Nearly 13 million people in the United States have received Johnson & Johnson’s shot, but 92 percent of Americans who have been fully vaccinated received shots developed by Pfizer-BioNTech or Moderna. Even though it requires only one dose, Johnson & Johnson’s vaccine has been marginalized by manufacturing delays and a 10-day pause while investigators studied whether it was linked to a rare but serious blood clotting disorder in women. That investigation also resulted in a warning added to the fact sheet.
The new safety concern comes at a precipitous moment in the nation’s fight against Covid-19. The pace of vaccinations has slowed considerably just as a new, more contagious variant called Delta is spreading fast in under-vaccinated areas. Federal health officials are worried that the news could make some people even more hesitant to accept the vaccines developed by Pfizer-BioNTech or Moderna, even though well over 100 million people have received those vaccines, according to the Centers for Disease Control and Prevention.
Almost one-third of the nation’s adults remain unvaccinated. The Biden administration has shifted away from relying on mass vaccination sites and is now enlisting community workers in door-to-door campaigns, supplying doses to primary care doctors and expanding mobile clinics in an attempt to convince the unvaccinated to accept shots.
Johnson & Johnson’s vaccine has played a minor role in the nation’s inoculation campaign partly because the Baltimore plant that was supposed to supply most of the doses to the United States has been shut down for three months because of regulatory violations. The factory, operated by Emergent BioSolutions, a subcontractor, has been forced to throw out the equivalent of 75 million doses because of suspected contamination, severely delaying deliveries to the federal government.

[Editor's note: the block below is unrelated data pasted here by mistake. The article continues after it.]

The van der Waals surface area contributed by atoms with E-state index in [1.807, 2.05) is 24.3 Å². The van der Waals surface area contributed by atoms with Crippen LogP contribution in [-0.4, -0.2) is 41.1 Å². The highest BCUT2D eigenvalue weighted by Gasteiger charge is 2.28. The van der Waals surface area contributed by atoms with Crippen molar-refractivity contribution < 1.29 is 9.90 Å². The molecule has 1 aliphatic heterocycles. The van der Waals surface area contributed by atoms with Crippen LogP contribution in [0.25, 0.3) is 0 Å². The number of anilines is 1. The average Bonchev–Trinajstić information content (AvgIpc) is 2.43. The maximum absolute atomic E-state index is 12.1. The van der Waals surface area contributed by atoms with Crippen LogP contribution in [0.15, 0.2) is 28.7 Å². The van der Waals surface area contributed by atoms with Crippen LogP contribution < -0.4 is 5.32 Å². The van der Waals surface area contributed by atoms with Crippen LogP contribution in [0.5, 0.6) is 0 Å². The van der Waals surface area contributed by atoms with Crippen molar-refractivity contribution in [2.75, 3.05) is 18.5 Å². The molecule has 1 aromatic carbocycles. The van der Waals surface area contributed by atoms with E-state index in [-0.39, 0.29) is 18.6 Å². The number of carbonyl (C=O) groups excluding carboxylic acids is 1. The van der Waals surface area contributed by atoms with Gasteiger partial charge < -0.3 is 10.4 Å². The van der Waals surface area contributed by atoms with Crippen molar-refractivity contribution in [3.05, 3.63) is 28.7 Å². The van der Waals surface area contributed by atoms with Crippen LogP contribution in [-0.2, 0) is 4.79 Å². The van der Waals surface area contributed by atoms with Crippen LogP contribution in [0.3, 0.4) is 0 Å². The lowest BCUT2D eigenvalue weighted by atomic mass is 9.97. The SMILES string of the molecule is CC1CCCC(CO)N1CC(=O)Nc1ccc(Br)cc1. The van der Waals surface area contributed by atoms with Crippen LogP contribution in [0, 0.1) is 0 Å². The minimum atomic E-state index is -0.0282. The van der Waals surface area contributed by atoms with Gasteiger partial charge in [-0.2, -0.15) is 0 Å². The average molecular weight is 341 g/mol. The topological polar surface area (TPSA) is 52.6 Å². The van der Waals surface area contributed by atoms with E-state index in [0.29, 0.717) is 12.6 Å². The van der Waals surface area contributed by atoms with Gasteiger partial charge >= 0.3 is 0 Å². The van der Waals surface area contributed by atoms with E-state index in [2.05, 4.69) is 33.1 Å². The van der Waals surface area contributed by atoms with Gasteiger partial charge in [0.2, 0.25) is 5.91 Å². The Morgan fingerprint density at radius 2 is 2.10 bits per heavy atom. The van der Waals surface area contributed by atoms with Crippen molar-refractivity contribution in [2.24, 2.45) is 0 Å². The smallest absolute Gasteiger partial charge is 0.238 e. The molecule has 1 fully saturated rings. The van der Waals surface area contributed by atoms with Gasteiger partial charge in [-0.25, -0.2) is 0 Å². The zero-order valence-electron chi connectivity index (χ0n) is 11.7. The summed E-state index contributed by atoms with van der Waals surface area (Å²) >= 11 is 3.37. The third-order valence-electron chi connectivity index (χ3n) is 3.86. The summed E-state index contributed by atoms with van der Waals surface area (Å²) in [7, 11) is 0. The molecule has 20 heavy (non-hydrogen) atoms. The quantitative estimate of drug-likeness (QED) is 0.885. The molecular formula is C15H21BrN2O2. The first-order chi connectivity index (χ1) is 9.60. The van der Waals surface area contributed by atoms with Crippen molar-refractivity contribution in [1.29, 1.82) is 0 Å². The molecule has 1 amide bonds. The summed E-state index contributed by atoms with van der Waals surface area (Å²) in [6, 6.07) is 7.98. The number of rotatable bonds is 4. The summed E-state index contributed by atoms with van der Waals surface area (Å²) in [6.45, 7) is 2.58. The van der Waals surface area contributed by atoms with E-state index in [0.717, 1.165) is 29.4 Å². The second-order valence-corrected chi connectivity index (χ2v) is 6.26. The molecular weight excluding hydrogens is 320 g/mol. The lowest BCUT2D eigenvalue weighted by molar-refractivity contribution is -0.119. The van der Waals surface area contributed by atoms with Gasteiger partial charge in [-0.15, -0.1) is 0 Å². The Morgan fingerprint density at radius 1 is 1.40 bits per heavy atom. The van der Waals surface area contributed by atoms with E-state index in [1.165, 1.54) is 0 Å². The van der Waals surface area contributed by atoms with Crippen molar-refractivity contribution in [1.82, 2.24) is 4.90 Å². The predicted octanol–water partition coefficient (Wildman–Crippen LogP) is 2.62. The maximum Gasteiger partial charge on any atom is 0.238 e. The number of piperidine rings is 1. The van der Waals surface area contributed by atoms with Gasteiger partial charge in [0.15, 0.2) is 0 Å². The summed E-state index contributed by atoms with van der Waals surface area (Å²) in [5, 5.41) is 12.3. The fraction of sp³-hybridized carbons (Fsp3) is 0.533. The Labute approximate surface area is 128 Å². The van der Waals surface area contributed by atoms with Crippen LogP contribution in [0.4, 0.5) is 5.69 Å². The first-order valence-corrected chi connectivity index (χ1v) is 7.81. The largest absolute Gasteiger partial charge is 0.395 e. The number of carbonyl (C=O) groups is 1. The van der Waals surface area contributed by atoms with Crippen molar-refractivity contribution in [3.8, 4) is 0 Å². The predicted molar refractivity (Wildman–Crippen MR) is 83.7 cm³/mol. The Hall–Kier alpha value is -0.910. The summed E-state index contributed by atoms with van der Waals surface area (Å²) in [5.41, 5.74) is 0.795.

Demand for the shot also plummeted after the April safety pause. At that time, 15 women in the United States and Europe who had received the Johnson & Johnson shot had been diagnosed with the disorder. Three had died.
Regulators ultimately decided that the risk was remote and far outweighed by the benefits. They attached a warning to the drug and cleared it for use, but state officials have said that the perception that the vaccine might be unsafe hurt it.
Alex Gorsky, Johnson & Johnson’s chief executive, said last month that he was still hopeful that the vaccine, which has been used in 27 countries so far, would help contain the pandemic overseas. The company has promised up to 400 million doses to the African Union. Separately, Covax, the global vaccine-sharing program, is supposed to receive hundreds of millions of doses.